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Thick-billed Ground Dove
04 15 175 gallicolumba salamonis
Information
Range Solomon Islands of Makira (formerly San Cristobal), and the tiny island of Ramos Island which belongs to Isabel.
Scientific Classification
Kingdom Animalia
Phylum Chordata
Class Aves
Order Columbiformes
Family Columbidae
Genus Gallicolumba
Species Gallicolumba salamonis
Conservation Status
EXSpecies
Extinct

The Thick-billed ground dove (Gallicolumba salamonis), is an extinct species of dove in the Columbidae family.

Description

This poorly known species is only known from two specimens from 1882 and 1927. The holotype from 1882 can be seen in the Australian Museum in Sydney.

The length was about 26 cm. The head, the throat, and the breast mantle were beige. The chestnut upperparts with a pale purple sheen on the carpals and the small wing coverts contrasted with a chocolate-colored belly.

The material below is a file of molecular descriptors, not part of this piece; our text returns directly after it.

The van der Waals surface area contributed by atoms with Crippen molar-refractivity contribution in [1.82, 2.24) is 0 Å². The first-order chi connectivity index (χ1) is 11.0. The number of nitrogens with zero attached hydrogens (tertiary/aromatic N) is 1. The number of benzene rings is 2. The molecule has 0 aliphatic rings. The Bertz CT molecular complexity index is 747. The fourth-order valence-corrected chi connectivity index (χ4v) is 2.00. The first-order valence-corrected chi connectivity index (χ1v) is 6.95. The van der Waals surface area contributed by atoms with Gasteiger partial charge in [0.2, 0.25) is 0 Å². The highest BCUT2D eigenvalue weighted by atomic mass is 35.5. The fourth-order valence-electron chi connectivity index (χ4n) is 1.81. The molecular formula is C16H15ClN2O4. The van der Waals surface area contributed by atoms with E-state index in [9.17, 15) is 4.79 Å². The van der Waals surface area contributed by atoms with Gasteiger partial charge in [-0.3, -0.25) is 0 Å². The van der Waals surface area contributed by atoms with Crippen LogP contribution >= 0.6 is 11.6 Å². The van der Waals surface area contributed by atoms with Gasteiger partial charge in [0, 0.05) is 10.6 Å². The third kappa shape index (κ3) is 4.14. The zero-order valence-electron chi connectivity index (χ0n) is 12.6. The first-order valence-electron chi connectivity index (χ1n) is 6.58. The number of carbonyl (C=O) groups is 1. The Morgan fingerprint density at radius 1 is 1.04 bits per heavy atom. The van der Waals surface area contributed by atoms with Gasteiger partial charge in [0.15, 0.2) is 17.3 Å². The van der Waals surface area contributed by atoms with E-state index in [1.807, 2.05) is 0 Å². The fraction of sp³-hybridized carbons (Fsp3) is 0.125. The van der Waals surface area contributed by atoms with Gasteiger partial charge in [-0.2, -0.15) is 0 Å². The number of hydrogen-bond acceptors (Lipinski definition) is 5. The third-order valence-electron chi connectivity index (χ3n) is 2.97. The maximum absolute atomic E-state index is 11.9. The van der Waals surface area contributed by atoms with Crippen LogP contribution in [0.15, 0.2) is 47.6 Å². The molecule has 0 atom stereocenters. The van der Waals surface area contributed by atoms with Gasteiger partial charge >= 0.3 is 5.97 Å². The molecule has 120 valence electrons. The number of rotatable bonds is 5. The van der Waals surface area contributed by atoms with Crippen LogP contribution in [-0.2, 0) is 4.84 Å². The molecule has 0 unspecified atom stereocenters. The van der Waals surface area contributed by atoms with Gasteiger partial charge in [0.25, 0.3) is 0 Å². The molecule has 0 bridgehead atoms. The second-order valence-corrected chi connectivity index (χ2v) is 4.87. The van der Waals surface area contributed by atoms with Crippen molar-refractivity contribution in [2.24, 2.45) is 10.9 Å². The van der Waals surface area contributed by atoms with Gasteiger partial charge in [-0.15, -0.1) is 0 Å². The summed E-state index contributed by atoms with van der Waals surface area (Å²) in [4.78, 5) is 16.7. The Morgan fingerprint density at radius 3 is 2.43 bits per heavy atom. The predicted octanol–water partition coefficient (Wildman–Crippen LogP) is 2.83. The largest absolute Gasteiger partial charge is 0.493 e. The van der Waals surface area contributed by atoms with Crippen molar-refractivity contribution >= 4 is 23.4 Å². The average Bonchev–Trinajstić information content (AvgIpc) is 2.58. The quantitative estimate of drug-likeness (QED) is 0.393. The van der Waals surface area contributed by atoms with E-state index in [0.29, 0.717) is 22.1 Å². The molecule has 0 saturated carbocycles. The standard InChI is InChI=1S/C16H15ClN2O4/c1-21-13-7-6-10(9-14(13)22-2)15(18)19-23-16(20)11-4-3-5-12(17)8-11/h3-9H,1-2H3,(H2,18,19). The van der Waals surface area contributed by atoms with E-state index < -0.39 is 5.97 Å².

The thick-billed ground dove might have preferred dry beach forests on the Solomon Islands of Makira (formerly San Cristobal), and the tiny island of Ramos Island which belongs to Isabel. It is likely that it also occurred on other islands in that region in the past. It was a ground-dweller like its congeners, and so it was an easy prey for introduced rats and feral pigs, cats and dogs. The logging of the lowland forests in its habitat and the hunting sealed its fate.

Despite the fact that it was last seen in 1927, the IUCN has long hesitated to declare this species extinct. Many surveys in its former range were undertaken in the later part of the 20th century (Dutson, 2003), but when the last search for this species on Ramos in 2004 had failed too it was officially declared extinct in 2005. It probably became extinct in the mid-20th century following the increased activity around the time of World War II, which affected several populations of endemic birds in the region.

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